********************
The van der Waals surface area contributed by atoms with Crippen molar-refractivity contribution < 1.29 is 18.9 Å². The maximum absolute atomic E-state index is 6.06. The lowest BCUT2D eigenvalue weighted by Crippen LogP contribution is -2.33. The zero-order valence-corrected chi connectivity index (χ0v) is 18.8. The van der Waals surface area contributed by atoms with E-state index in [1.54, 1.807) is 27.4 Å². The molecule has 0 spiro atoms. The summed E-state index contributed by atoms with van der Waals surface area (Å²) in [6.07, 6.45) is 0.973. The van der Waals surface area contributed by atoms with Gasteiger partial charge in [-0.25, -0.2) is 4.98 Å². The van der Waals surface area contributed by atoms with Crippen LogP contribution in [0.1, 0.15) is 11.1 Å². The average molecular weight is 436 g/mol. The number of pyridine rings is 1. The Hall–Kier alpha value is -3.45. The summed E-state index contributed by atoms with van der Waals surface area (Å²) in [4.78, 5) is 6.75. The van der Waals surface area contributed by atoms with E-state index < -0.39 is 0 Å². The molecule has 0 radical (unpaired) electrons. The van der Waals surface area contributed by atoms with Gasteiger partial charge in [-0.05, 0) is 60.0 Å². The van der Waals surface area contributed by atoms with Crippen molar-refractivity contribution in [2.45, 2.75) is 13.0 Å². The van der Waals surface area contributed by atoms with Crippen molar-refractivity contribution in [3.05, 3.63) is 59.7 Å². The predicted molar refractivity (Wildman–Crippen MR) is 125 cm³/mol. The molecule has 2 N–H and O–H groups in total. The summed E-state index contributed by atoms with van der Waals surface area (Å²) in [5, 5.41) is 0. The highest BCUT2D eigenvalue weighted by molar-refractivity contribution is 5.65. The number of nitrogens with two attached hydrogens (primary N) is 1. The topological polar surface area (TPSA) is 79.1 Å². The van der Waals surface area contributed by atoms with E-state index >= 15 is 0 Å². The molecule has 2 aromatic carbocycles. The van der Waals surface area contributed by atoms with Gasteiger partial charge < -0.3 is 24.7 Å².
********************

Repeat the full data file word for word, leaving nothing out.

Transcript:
The van der Waals surface area contributed by atoms with Crippen molar-refractivity contribution < 1.29 is 18.9 Å². The maximum absolute atomic E-state index is 6.06. The lowest BCUT2D eigenvalue weighted by Crippen LogP contribution is -2.33. The zero-order valence-corrected chi connectivity index (χ0v) is 18.8. The van der Waals surface area contributed by atoms with E-state index in [1.54, 1.807) is 27.4 Å². The molecule has 0 spiro atoms. The summed E-state index contributed by atoms with van der Waals surface area (Å²) in [6.07, 6.45) is 0.973. The van der Waals surface area contributed by atoms with Gasteiger partial charge in [-0.25, -0.2) is 4.98 Å². The van der Waals surface area contributed by atoms with Crippen LogP contribution in [0.1, 0.15) is 11.1 Å². The average molecular weight is 436 g/mol. The number of pyridine rings is 1. The Hall–Kier alpha value is -3.45. The summed E-state index contributed by atoms with van der Waals surface area (Å²) in [4.78, 5) is 6.75. The van der Waals surface area contributed by atoms with E-state index < -0.39 is 0 Å². The molecule has 0 radical (unpaired) electrons. The van der Waals surface area contributed by atoms with Gasteiger partial charge in [-0.05, 0) is 60.0 Å². The van der Waals surface area contributed by atoms with Crippen molar-refractivity contribution in [2.45, 2.75) is 13.0 Å². The van der Waals surface area contributed by atoms with Crippen molar-refractivity contribution in [3.05, 3.63) is 59.7 Å². The predicted molar refractivity (Wildman–Crippen MR) is 125 cm³/mol. The molecule has 2 N–H and O–H groups in total. The summed E-state index contributed by atoms with van der Waals surface area (Å²) in [5, 5.41) is 0. The highest BCUT2D eigenvalue weighted by molar-refractivity contribution is 5.65. The number of nitrogens with two attached hydrogens (primary N) is 1. The topological polar surface area (TPSA) is 79.1 Å². The van der Waals surface area contributed by atoms with E-state index >= 15 is 0 Å². The molecule has 2 aromatic carbocycles. The van der Waals surface area contributed by atoms with Gasteiger partial charge < -0.3 is 24.7 Å².